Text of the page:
With such a functional bearing suitably mounted on the support 34 of Figure 1, the adjustable feature provided by the thumb screw 39 may be eliminated and the support suitably anchored to prevent movement. The activation of the functional bearing is accomplished by the position of the piston 76 within the cylinder 71 to engage or disengage the bearing segments 61 with respect to the shaft 11. While the functional bearing of Figure 6 is illustrated as having three segments 61, it is to be realized that a greater or lesser number of segments may be used.
in a similar manner for radial operation to engage and disengage the shaft 11 to accomplish the objects of the invention.
Another functional bearing is illustrated in Figure 7 and comprises, in general, a cylindrical bearing 81 having a lubrication line 82 communicating with the surface of the bearing. At the speeds at which such functional bearing is to be utilized to dampen the oscillations of the shaft 11, a valve 83 in the lubrication line is opened to provide a copious supply of lubricant 84 between the bearing and the shaft for hydrostatic or hydrodynamic operation. Alternatively, at such time as the bearing is not needed in the system, the lubricant is cut-off by operation of the valve 83 so that the shaft 11 is rotating in air without contact with the bearing 81. As illustrated, the valve 83 is a manually operated valve; however, such valve could readily be of the solenoid actuated type or could be operated in any other conventional manner.
In Figure 8 there is illustrated an end bearing 12 comprising two spaced-apart sections 86, 87 of the bearing 81, as described in connection with Figure 7. Each of the bearings 81 are cylindrical and are spaced from each other by a short distance. It will be noted by reference to Figure 2 that as the shaft vibrates through the various critical speeds illustrated that a substantial angular force is present at the end bearings in each instance. To compensate for such forces the two-section end bearing of Figure 8 is utilized. From the time the rotating system is started up until it reaches its normal operating speed both valves 83 are open to provide a suitable supply of lubricant 84 between the bearings 81 and the shaft 11. When the normal operating speed is reached either of the valves 83 may be closed to cut-off the lubricant to one of the sections 86 or 87 of such hearing. In this manner the amount of bearing surface in contact with the shaft 11 is limited, since the section without lubricant has no effect upon the system.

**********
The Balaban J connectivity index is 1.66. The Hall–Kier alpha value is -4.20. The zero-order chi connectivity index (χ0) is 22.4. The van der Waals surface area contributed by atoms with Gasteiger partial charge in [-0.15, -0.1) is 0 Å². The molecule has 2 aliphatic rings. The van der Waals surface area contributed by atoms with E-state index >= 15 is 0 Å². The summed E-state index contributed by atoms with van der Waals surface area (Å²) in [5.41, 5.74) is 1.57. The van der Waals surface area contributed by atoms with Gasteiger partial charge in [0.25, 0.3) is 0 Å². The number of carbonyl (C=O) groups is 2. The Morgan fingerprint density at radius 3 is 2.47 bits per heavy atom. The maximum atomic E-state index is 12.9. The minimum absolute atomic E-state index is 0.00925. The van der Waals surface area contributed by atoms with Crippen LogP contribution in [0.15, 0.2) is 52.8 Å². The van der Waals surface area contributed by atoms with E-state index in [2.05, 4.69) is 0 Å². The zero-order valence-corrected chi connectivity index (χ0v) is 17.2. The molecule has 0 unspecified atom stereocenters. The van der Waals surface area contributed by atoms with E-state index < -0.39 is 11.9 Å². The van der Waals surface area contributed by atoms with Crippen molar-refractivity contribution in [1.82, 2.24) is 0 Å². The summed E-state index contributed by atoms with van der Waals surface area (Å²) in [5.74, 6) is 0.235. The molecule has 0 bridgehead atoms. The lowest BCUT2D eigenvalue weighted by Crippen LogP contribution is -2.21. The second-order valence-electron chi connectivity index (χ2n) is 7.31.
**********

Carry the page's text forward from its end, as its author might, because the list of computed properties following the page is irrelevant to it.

The latter described functional bearings may be applied to rotating shaft systems for the damping of vibrations at critical speeds in the same manner as set forth in detail with respect to that illustrated in Figure 1. The activation of the functional bearings to engage and disengage the shaft of a rotating shaft system may be readily governed by a vibration amplitude indicator, or by a revolutions-per-minute indicator after the vibration amplitudeto-rotational speed characteristics has been determined.
While particular embodiments of this invention have been shown it will, of course, be understood that it is not limited thereto since many modifications both in the circuit arrangement and in the instrumentalities employed may be made. It is contemplated by the appended claims to cover any such modifications as fall within the true spirit and scope of this invention.